By James Verini

“The LADYKILLERS,” the new Coen brothers film, is the story of a florid robber (Tom Hanks) and the prayerful black matron who foils him. It takes place in the fictional town of Saucier, Miss. Where it really takes place, though, is the South. The Coens have been there before: It’s where they go when […]

Another head case; ‘Being John Malkovich’ and ‘Adaptation’ writer Charlie Kaufman enters, and bends, minds again with ‘Eternal Sunshine.’

Los Angeles Times, March 17, 2004

By James Verini

On Page 38 of Charlie Kaufman’s script for “Eternal Sunshine of the Spotless Mind” — which is to say, about a third of the way through the new film “Eternal Sunshine of the Spotless Mind” — the following line of dialogue appears:

JOEL

I’m in my head already, aren’t I?

There are few employed screenwriters who […]

Let it go, let it go, let it go

Los Angeles Times, December 25, 2003

By James Verini

HONEY-GLAZED ham! Bing Crosby! Scotch tape sticking to your wool pants! Pine needles in your Florsheims! Mincemeat pie! Your ridiculous sister-in-law and her violent-video-game-playing kids! More ham! More pie! Is that Nat King Co– No, it’s Bing Crosby again! And still more Crosby! Crosby, Crosby, Crosby!

Welcome back to your holiday life.

Remember last New […]

With the program

Los Angeles Times, December 4, 2003

By James Verini

For a prolific Renaissance man, David Byrne has always seemed a little removed. Not difficult, but removed. As a polymath musician and the onetime frontman of Talking Heads (the band’s 1983 album “Speaking in Tongues,” regarded by many as its best, lists Byrne on vocals, keyboards, guitars, bass and percussion, and as lyrics writer, […]

A writer who’s adapted; When a movie needs novelizing, Dewey Gram is Hollywood’s head writer.

Los Angeles Times, December 4, 2003

By James Verini

On Friday, Tom Cruise’s latest film, “The Last Samurai,” will be released in theaters. The requisite massive marketing blitz for this period piece about a Civil War general who learns the ways of the Samurai warriors of Japan has already been underway for months. Part of that blitz was supposed to include “The Last […]

Their pet projects; A cadre of pros searches out offbeat animal acts not yet ready for prime time.

Los Angeles Times, November 17, 2003

By James Verini

On a brisk afternoon in early October, on the Burbank set of the Animal Planet show “Pet Star,” Bill Langworthy was looking on patiently as Mr. Rowdy, a 500-pound zebu bull, stood immobile before a little A-frame hurdle. Mr. Rowdy wore a look of what could be described only as indifference as his owner, […]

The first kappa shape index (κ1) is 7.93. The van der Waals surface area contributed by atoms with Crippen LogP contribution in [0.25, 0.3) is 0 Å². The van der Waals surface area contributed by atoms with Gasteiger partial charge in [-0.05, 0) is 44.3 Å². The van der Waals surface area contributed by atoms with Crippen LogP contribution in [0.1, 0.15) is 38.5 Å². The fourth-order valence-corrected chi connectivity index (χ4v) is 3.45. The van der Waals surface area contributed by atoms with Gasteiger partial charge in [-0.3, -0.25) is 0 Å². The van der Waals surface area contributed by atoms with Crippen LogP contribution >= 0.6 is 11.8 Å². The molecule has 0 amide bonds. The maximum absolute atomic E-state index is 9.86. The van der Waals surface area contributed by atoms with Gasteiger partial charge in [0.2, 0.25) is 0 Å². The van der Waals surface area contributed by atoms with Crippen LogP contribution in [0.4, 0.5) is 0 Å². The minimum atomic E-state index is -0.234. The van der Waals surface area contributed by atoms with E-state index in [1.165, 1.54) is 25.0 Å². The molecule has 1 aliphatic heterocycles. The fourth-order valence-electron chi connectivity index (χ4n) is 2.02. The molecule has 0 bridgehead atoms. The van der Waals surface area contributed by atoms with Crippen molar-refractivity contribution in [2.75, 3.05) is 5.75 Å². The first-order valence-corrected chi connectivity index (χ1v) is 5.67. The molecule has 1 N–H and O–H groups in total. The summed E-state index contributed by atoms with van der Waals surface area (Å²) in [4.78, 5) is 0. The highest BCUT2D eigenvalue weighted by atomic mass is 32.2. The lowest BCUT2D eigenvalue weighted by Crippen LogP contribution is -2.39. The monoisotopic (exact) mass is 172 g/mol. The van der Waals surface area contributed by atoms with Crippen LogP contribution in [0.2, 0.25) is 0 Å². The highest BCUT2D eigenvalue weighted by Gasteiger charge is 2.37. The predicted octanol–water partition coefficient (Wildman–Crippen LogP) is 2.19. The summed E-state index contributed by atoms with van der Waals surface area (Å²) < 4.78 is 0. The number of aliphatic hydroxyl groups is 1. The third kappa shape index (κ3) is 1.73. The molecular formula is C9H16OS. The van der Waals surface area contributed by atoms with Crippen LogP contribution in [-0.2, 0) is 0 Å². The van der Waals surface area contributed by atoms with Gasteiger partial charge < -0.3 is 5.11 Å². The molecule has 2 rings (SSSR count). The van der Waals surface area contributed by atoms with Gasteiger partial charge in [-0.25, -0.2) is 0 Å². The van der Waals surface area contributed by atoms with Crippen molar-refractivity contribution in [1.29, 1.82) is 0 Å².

Quintessentially L.A.; Big, boxy and bland: It took a Brit to find the beauty in the ‘dingbat’ architectural style.

Los Angeles Times, October 23, 2003

By James Verini

“I drove around for 20 years taking pictures of these things. Finally, someone told me, ‘You’ve got to make a book.’ ” So says graphic designer Clive Piercy, who has lived in Los Angeles for two decades, which is precisely how long it has taken him to publish his first book of photographs.

A […]

L.A. wide web

Los Angeles Times, October 16, 2003

By James Verini

The protagonist of “Pattern Recognition,” the latest novel from William Gibson, the D.W. Griffith of cyberspace (he invented the word, actually), is Cayce Pollard, a “coolhunter” and consultant who gets paid large sums to opine on trends. CayceP, as she’s known online — she’s an inadvertent celebrity, even an oracle, to a devoted clan […]

Matters of the art

Los Angeles Times, September 11, 2003

By James Verini

On a recent afternoon, The Times sat down with Frank O. Gehry at the offices of Frank O. Gehry Associates, tucked into a quiet industrial neighborhood off Jefferson Boulevard, to discuss the architect’s career and the city of Los Angeles. Gehry is known for occasionally being reticent in interviews, and indeed on certain subjects, […]

L.A.: Gehry’s laboratory

Los Angeles Times, September 11, 2003

By James Verini

When the Walt Disney Concert Hall opens for business next month, the world’s eyes will be upon it, partly because the concert hall is expected to rejuvenate the fortunes of downtown Los Angeles, partly because the building looks like a giant space tulip (incongruous truths worthy of its quiet yet provocative architect) but mostly […]